How Health Systems and Health Plans Are Leveraging Each Other’s Strengths Through Telehealth
Mike Baird, President, Customer Solutions, American Well
There are over 5,000 hospitals in the United States, each caring for the country’s growing population of more than 325 million people. Aside from integrated health systems, many of these organizations are operating independently from health plans or other health systems. This type of siloed care has become the norm in the healthcare industry, and while EHRs have improved care continuity over the years, health organizations are still largely operating on their own.
The same can be said for these organizations’ telehealth programs. More than half of healthcare executives say they have implemented some sort of telemedicine service into their organization. Many health systems and health plans launch with a direct-to-patient urgent care telehealth service, before expanding to other service lines including behavioral health, specialty care, chronic care management, follow-up appointments and more. These telehealth programs leverage the healthcare organizations’ provider expertise, clinical services, technologies and unique ties to their communities. While telehealth is helping these organizations deliver more convenient and affordable care, their programs, too, have been historically siloed. Until now, that is.
Today, some of the top health systems and health plans in the country are utilizing their telemedicine programs to connect and exchange services instantly online. Health systems or hospitals who supply healthcare services are partnering with health insurers who generate consumer demand to leverage each other’s strengths. This sharing of patient demand and provider supply is key in driving telehealth and patient success.
Two of the nation’s top healthcare organizations provide a perfect example of this type of telehealth care convergence. Cleveland Clinic, one of the largest and most well-respected hospitals in the country, offers its telehealth services on Anthem’s telehealth platform, LiveHealth Online. Consumers in Ohio, West Virginia and Pennsylvania who use Anthem’s telemedicine platform can connect with Cleveland Clinic physicians and nurse practitioners through the LiveHealth Online mobile or web platform for live on-demand video consults.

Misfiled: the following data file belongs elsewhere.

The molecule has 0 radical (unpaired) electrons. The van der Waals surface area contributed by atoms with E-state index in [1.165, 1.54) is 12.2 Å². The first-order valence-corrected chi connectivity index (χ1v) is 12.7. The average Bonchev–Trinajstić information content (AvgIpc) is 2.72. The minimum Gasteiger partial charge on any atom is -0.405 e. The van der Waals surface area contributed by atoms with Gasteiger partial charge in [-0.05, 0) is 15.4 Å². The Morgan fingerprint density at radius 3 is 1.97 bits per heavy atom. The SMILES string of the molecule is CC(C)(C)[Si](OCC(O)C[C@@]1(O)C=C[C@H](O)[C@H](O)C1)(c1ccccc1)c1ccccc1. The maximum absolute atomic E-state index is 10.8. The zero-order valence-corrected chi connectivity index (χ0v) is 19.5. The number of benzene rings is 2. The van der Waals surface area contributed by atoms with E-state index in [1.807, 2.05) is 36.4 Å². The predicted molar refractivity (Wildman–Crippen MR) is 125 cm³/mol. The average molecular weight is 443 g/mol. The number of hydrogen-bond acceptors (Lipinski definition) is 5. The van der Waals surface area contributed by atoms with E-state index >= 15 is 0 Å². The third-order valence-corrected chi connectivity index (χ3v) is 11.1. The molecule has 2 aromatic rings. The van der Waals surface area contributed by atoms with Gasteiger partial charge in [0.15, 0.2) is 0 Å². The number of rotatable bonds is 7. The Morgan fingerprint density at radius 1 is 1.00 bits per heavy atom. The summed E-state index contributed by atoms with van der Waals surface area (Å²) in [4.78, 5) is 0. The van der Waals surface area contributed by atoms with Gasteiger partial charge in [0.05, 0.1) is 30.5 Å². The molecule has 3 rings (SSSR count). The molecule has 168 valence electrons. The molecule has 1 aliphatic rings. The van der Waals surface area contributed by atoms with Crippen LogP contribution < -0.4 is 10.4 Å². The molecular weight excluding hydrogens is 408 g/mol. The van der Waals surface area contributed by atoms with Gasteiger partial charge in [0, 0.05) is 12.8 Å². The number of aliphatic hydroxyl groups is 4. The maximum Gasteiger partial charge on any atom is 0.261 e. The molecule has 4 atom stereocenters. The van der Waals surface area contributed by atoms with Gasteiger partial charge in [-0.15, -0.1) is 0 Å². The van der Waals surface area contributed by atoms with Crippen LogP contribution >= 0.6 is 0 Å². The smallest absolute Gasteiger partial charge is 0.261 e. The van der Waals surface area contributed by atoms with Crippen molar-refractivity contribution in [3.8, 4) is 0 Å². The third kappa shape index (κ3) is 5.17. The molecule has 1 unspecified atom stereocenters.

For Anthem, this collaboration offers its members unique access to providers from one of the nation’s leading institutions, and for Cleveland Clinic, it allows the health system to extend its telehealth service visibility to Anthem’s 38.5 million members — ultimately increasing usage and attracting new patients.
New-York Presbyterian offers another innovative example of care collaboration and integration through telehealth. New-York Presbyterian is one of the nation’s most comprehensive, integrated academic healthcare systems. The system has ambitious goals for telehealth and has already integrated virtual care into its emergency rooms to provide effective behavioral health treatment and to triage non-urgent patients to reduce wait times. Through its direct-to-consumer telemedicine program, New-York Presbyterian makes its providers available on the Samsung Health Ask an Expert app, which is preloaded onto Samsung Galaxy smartphones. Through this telemedicine exchange, a consumer with a Samsung phone can have an urgent care video visit with a New-York Presbyterian provider from within the Ask An Expert app. For New-York Presbyterian, partnering with Samsung gives their telehealth program unprecedented exposure to consumers across the country, while Samsung can offer consumers access to New-York Presbyterian’s renowned providers.
New-York Presbyterian, Cleveland Clinic and Anthem are the trailblazers for this type of virtual care collaboration, and more healthcare organizations are following suit as focus shifts from fee-for-service to value-based care. These partnerships help accelerate telehealth adoption through greater platform utilization, increased healthcare specialty choices for patients, and expanded access to care.
Recent regulations have also helped make telemedicine collaboration more appealing for healthcare organizations. The Interstate Medical Licensure Compact allows expediated multistate licenses for physicians, which means health systems wanting to extend their services over state lines can expect expedited, multistate licensure for their physicians.